‘Our weather is going to be quite changeable this week. You can expect one wet day to be followed by one dry day, in fact. We did get a report of a tornado. Now, dont worry, its nothing like those you see in America, but it gives you an indication of how windy and rainy it is up there in Northern Scotland.’
—BBC Radio 4
I borrowed a bike yesterday and rode around the giant Monopoly board of London. I love being in storied cities, where each new street is like being introduced to the dear friend of a dear friend. Ah, Royal Albert Hall, Ive heard so much about you.
On the Portobello Road, I heard a man actually say tickety-boo. In Holland Park, I was busy smirking at uptight Englishmen averting their eyes from the bare-breasted babe reading a newspaper on the grass, when another yelled Nice awws, dawling! at my sweatpants. In Little Venice, a woman puttered by on a moped making notes on two large clipboards attached to the handlebars. She was doing The Knowledge, the three-year preparation for a London cab-licence, where candidates are expected to know the location and traffic rules of every street in the city. (Opinions on immigration and ‘anging are optional.)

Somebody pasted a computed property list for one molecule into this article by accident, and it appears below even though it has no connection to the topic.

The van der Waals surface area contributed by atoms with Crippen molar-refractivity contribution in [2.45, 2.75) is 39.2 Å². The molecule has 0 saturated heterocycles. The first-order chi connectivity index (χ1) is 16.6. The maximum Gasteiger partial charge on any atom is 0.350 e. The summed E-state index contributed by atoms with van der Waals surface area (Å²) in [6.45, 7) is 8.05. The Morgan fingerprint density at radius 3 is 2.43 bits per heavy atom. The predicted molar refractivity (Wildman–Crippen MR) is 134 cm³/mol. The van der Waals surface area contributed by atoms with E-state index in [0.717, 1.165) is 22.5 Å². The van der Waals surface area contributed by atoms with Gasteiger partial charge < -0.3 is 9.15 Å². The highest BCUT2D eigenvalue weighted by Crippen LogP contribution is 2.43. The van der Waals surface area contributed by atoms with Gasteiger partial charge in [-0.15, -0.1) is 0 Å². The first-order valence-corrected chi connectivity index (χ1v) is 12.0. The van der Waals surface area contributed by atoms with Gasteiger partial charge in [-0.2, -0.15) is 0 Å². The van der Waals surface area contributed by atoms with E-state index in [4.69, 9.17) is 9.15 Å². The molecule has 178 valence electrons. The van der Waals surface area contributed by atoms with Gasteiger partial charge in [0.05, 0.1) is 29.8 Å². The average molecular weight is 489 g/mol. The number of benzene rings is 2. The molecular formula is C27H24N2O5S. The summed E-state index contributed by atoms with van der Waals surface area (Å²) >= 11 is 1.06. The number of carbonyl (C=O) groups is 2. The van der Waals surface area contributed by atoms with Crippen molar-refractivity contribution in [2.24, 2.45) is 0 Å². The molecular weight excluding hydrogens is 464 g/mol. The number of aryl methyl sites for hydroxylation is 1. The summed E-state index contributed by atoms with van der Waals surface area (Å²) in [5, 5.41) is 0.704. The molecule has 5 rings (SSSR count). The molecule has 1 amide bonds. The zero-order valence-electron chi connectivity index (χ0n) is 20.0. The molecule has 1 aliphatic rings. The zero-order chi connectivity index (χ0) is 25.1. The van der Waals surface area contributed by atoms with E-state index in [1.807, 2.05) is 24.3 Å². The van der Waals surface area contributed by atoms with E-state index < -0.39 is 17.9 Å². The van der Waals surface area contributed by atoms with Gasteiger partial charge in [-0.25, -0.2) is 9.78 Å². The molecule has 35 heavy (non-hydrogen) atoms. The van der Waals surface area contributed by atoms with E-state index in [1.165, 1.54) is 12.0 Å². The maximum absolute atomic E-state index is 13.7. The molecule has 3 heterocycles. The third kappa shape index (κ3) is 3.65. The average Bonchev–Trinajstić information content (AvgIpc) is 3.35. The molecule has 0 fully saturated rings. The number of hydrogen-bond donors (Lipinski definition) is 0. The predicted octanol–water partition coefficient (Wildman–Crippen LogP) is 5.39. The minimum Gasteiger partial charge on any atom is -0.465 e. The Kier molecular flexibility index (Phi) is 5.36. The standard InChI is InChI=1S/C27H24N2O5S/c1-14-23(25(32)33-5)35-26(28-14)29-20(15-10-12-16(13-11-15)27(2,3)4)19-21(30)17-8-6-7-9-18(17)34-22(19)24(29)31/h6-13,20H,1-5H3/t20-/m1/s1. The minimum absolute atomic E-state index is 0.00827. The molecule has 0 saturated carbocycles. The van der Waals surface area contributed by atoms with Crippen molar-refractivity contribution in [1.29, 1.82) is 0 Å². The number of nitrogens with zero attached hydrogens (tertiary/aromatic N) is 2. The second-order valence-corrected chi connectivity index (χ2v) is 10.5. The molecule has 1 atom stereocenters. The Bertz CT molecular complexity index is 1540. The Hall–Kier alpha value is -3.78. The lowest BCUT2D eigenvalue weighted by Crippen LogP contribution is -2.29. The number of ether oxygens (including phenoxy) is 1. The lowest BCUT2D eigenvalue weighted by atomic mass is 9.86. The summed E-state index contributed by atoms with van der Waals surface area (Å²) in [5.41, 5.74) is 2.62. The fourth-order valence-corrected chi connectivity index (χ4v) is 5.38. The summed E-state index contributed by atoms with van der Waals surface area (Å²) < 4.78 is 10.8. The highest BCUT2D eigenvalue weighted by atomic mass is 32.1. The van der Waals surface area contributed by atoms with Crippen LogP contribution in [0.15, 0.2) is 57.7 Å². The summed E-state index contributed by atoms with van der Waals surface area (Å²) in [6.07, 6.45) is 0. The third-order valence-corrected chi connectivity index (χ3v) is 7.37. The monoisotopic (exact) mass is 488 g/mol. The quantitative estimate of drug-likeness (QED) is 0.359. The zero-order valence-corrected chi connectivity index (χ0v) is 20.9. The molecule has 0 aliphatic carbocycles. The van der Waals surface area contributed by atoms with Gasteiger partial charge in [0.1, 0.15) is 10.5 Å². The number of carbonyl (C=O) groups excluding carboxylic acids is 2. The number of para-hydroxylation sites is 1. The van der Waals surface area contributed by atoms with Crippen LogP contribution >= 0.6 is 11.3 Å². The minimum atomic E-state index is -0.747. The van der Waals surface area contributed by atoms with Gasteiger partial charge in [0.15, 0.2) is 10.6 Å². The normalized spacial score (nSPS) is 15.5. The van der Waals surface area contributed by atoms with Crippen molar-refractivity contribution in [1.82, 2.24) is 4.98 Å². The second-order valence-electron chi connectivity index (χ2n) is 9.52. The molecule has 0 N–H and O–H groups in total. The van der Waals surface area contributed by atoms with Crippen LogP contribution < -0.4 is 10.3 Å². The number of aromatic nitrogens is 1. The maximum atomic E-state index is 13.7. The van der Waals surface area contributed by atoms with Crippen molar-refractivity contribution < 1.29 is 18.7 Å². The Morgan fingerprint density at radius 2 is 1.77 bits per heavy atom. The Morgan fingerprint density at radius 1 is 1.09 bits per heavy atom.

Signs in the Tube advised people on staying polite in the scorching heat (which is perhaps 75 degrees). In South Kensington, hanging on the railings:
Please do not park your car here. It is a driveway.
I’ve just finished Jeremy Paxmans entertaining The English. Sitting here, listening to wonderful Radio 4, Ive grown fond of the English again. Any country that loves wordplay as much as these people do is fine by me. That they can maintain the ‘grandeur on a human scale’ that previous generations built is so much the better.